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Entrepreneurs are an independent group of people. Trying and failing, are part of the territory, and accepted, as such. However, by avoiding upcoming mistakes, you can position yourself to keep moving ahead, instead of taking a few steps back. Even though you feel your situation is different, or that it could never happen to you, experience talks and the smart entrepreneur listens.

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Never Hire a Relative

You can choose your friends but you can’t pick your relatives. This statement alone, should be enough to convince you that relatives make the worst employees in the world. But how many entrepreneurs put themselves through the torture, anyway? It doesn’t matter how educated or experienced a brother, cousin or aunt may be, 99% of the time, it spells disaster. You will always be the sandy-haired little kid that gave your mom a hard time, or the rebel that left home with little regard for the family. An employer may have to win the respect of employees, but it will never happen with a relative.

Leave your Personal Life at Home

No matter what type of problems are brewing at home, never discuss these matters with your employees. It is only human nature that the people that work for you will want to know how you live, but don’t give in. This type of slip can expose your vulnerability to personal choices and become a tool against you. For instance, if an employee were to discover that you and your wife had a special restaurant that you visited, on occasion, do not be surprised if you would found that same employee at the table next to you, one evening. Although there is nothing harmful about an employee wanting to share the same restaurant as you, it can soon make your personal space feel invaded.

You are Never as Smart as you Think

It takes guts and a lot of self-confidence to enter the world of business. One important lesson that everyone learns, quickly, is that they are not as intelligent as once perceived. When you are an entrepreneur, not only do you need to deal with marketing, accounting, advertising, computer software, and legal issues, but you also have to be a project manager to bring everything together. Is it really possible to be a professional in all of these areas? Of course not. These are all critical and necessary areas in any business and too little knowledge can be costly. Don’t think for a minute that you can fake your way through the tough problems or that you know more than you actually do.

Finding the Right Professional

An accountant and an attorney will become necessary at some point in your start-up operations. Start looking before you hit crunch time so you are able to hire a professional with confidence. One of the biggest mistakes that an entrepreneur can make, is hiring a friend of a friend. Prepare a list of the qualifications needed and do not deviate. The longevity, reputation and a list of past and present clients, is a good place to start. Many new business owners make the mistake of hiring someone by first impressions. Not all accountants or attorneys have a sparkling personality, so put your feel good sense aside when looking for someone who can get the job done.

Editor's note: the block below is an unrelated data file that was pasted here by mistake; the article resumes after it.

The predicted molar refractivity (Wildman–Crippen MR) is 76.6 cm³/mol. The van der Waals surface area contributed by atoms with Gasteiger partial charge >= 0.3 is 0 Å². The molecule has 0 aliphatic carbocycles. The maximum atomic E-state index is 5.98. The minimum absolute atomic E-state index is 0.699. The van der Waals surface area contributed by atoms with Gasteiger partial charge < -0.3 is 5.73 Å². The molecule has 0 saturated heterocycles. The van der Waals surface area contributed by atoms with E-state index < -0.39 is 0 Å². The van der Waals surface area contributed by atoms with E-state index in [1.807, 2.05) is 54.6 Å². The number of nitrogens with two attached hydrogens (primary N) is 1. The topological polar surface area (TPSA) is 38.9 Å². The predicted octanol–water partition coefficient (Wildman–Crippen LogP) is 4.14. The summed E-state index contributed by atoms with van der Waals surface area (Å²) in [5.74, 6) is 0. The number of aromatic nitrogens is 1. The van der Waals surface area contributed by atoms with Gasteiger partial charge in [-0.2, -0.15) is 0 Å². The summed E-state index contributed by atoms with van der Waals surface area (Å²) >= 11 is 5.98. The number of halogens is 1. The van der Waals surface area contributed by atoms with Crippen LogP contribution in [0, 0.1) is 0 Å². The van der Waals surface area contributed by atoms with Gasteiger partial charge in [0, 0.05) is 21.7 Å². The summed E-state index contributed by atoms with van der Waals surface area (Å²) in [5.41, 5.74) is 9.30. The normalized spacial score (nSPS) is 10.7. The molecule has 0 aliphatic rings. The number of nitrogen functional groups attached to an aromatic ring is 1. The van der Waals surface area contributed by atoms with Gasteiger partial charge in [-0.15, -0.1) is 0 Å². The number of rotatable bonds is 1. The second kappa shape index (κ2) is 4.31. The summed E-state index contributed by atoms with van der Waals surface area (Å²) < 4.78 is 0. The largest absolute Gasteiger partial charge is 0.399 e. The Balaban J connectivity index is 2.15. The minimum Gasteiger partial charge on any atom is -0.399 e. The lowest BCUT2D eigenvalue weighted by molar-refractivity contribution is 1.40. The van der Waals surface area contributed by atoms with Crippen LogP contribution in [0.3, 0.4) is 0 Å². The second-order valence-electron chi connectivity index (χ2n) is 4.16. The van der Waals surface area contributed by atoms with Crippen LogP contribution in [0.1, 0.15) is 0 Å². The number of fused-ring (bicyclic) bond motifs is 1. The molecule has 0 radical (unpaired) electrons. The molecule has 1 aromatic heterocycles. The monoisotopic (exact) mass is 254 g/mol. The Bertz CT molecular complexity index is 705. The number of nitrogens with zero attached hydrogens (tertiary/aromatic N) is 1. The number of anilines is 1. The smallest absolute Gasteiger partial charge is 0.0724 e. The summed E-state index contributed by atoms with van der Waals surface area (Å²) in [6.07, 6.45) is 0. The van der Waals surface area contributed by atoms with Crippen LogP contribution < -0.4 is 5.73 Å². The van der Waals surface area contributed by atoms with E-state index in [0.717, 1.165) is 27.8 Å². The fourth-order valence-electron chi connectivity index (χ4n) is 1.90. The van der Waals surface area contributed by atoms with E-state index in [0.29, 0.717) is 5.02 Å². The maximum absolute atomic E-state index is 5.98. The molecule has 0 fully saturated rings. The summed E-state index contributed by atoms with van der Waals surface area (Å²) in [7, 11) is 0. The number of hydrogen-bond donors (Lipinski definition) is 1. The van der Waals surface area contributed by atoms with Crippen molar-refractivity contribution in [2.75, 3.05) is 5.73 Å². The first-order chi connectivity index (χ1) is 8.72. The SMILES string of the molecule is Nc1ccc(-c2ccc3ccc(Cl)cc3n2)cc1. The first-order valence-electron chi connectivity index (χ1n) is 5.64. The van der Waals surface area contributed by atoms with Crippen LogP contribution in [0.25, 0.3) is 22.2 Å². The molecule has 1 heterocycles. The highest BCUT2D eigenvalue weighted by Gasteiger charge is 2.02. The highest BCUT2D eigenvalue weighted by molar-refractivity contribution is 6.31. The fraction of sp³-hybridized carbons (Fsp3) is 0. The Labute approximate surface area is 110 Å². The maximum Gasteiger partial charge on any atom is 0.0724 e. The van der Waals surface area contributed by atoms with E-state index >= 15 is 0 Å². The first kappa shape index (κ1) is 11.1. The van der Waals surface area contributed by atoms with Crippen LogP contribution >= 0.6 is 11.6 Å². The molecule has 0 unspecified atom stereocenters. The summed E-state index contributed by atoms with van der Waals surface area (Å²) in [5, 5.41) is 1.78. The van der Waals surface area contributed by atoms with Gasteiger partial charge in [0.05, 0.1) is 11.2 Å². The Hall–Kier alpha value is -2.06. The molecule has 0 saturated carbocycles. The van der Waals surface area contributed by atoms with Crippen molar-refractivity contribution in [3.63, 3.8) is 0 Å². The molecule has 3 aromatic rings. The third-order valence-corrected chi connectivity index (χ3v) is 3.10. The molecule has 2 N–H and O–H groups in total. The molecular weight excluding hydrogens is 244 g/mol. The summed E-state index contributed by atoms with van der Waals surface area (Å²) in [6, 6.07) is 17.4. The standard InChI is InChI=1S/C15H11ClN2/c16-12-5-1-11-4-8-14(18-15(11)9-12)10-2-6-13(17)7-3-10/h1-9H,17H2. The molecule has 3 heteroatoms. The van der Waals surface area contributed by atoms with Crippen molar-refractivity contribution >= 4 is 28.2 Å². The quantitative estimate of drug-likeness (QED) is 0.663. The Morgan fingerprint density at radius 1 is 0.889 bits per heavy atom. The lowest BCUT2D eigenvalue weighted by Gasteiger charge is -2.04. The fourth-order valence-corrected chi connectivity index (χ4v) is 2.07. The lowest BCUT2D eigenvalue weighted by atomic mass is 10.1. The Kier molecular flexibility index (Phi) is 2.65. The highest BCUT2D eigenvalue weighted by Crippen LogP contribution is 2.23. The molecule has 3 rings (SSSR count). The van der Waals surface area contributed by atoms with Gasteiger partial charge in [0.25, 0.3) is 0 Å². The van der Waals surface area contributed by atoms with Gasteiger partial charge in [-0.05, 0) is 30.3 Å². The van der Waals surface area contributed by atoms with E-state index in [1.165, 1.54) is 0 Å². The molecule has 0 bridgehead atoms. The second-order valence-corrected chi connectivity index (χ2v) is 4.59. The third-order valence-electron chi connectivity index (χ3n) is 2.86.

Designing a Schedule

90% of entrepreneurs fail due to a lack of commitment. If you have a home office, it can be easy to become distracted. Integrating personal business, or taking a break, that turns into hours, is so easy to do when you have no one but yourself monitoring your time. Daytime planners are essential, not just for keeping appointments, but also keeping your work schedule on track. It is not easy to fall into a structured way of life, but essential in the world of entrepreneurship. Fill every minute of the day with projects, marketing or study and never tell yourself that it can wait. Learn to rearrange if something personal has to be addressed, but always make up the time.

Expecting Too Much, Too Fast

As they say, Rome wasn’t built in a day, and neither will your business. Too many entrepreneurs set their sights too high, and begin to lose steam as one by one, their goals are not met. If you are not willing to start slow and build a solid base, entrepreneurship may not be for you. It is much better to set your goals lower and to build a firm and lasting business. Plan small celebrations with each quarterly goal you achieve. Take your family or employees out for lunch, and watch the anticipation grow in everyone around you as the end of each quarter nears.

Keep you Hand out of the Till

This piece of advice should be a no-brainer, but continues to kill off small businesses each year. Profits begin to roll in and you get over-confident that the trend will continue. What happens when repairs are needed, or there is a slump in sales? That money you earned will be a blessing, but only if it is available. Taking profits out of a company before it has reached, at least a 2 year-mark, is a serious mistake. Ask the entrepreneurs of yesterday, why they had to fold, and you will hear this same scenario, time and time again.

If some of these real pictures are enough to scare you away from living your dream, they should. Entrepreneurship is not an easy life, but one that you can adjust to by avoiding the mistakes of others.

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